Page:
When I surround myself with music or the words from a good book, the messages I take in stay near the forefront of my brain, steering clear of the back with its unfulfilled spring cleaning tasks and new year's resolutions. Those K-Love tunes -- just like my WWP Bible study books -- offer a wealth of reminders, and a consistency of message that strengthens my connection with Christ.
The Walking with Purpose Bible study Opening Your Heart transformed me when I experienced it with a parish small group earlier in the year. When my group finished that study, my heart was opened, but as I admitted in this blog post, it might not have been opened all the way. My relationship with God was stronger, but not absolute. Love for Christ was not taking up all the spaces in my heart.
So now I'm reading Opening Your Heart again, this time on my own. And I am less concerned with completing the homework assignments and more concerned with absorbing the information; letting Lisa Brenninkmeyer's words stick around as long as they can in the forefront of my brain like the lyrics to a song. I'm allowing myself to really let it sink in when Lisa tells me that, “More than anything, He is utterly consumed with love for you, and it's the real kind of love that truly wants you to thrive.”¹
Knowing that truth, how could I not want to work on loving Him back?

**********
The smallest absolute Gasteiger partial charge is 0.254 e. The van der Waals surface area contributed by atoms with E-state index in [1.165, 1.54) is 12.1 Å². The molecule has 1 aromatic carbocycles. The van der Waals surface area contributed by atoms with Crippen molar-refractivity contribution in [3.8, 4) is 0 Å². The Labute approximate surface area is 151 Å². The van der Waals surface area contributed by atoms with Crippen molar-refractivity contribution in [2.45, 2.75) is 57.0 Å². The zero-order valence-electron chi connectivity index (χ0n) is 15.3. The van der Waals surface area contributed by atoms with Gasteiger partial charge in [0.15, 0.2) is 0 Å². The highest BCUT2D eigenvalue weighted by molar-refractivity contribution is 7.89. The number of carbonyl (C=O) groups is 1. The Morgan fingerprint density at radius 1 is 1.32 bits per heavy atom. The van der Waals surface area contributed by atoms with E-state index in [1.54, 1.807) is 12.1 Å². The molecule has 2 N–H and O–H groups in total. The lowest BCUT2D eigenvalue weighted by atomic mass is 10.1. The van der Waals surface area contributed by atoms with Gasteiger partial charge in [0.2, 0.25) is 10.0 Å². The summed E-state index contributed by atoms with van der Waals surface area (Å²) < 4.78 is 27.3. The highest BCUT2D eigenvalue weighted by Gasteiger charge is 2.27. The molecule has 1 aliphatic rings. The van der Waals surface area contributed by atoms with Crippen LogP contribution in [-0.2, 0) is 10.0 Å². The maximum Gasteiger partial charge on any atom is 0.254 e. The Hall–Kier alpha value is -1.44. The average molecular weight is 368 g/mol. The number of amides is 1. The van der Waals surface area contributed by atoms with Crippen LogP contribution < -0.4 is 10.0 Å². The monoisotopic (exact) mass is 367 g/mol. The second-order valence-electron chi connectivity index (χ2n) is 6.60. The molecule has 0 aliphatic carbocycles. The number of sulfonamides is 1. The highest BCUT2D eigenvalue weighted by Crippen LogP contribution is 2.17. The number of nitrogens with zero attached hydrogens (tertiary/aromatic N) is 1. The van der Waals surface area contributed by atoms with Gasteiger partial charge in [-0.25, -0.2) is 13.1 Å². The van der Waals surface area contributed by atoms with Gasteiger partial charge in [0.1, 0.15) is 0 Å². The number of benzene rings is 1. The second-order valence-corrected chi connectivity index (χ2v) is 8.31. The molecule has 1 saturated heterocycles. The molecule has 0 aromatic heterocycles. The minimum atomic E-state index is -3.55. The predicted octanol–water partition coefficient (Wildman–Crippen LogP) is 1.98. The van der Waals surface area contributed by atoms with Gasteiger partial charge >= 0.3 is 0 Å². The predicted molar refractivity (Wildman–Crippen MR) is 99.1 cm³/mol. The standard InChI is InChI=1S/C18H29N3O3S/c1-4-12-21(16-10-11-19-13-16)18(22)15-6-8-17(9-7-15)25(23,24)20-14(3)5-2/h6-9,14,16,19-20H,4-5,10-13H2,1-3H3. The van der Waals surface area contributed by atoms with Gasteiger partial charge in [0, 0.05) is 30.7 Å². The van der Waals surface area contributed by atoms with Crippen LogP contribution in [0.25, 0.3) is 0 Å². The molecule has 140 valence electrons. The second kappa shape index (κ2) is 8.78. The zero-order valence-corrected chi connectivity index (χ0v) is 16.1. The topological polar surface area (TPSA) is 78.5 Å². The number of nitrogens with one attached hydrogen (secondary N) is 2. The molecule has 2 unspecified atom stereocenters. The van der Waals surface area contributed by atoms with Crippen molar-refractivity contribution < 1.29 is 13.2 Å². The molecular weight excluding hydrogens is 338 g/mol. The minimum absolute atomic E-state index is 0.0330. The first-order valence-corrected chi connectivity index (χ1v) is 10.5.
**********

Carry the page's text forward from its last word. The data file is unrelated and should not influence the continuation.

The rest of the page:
Do you have any WWP Bible studies on hand that you may have read in the past? If you were to pick one up again, I assure you, the truths would grab hold of you a second time, and warm your heart with love for Him.
¹ Opening Your Heart, p. 34
The Internal Revenue Service recognizes Walking with Purpose as a Section 501 (c)(3) public charitable organization.
Need help? Send us an email at email@example.com.
Walking with Purpose
15 East Putnam Avenue
Greenwich, CT 06830
Download, print, and mail this form with your gift.
Remembering Walking with Purpose in your will or trust allows you to partner with our ministry to transform the hearts and lives of women and girls as they develop deeper personal relationships with Jesus Christ. Click here to get in touch with our Donor Relationships team.
Click here to go to Stock Donator and make a donation of stock to Walking with Purpose.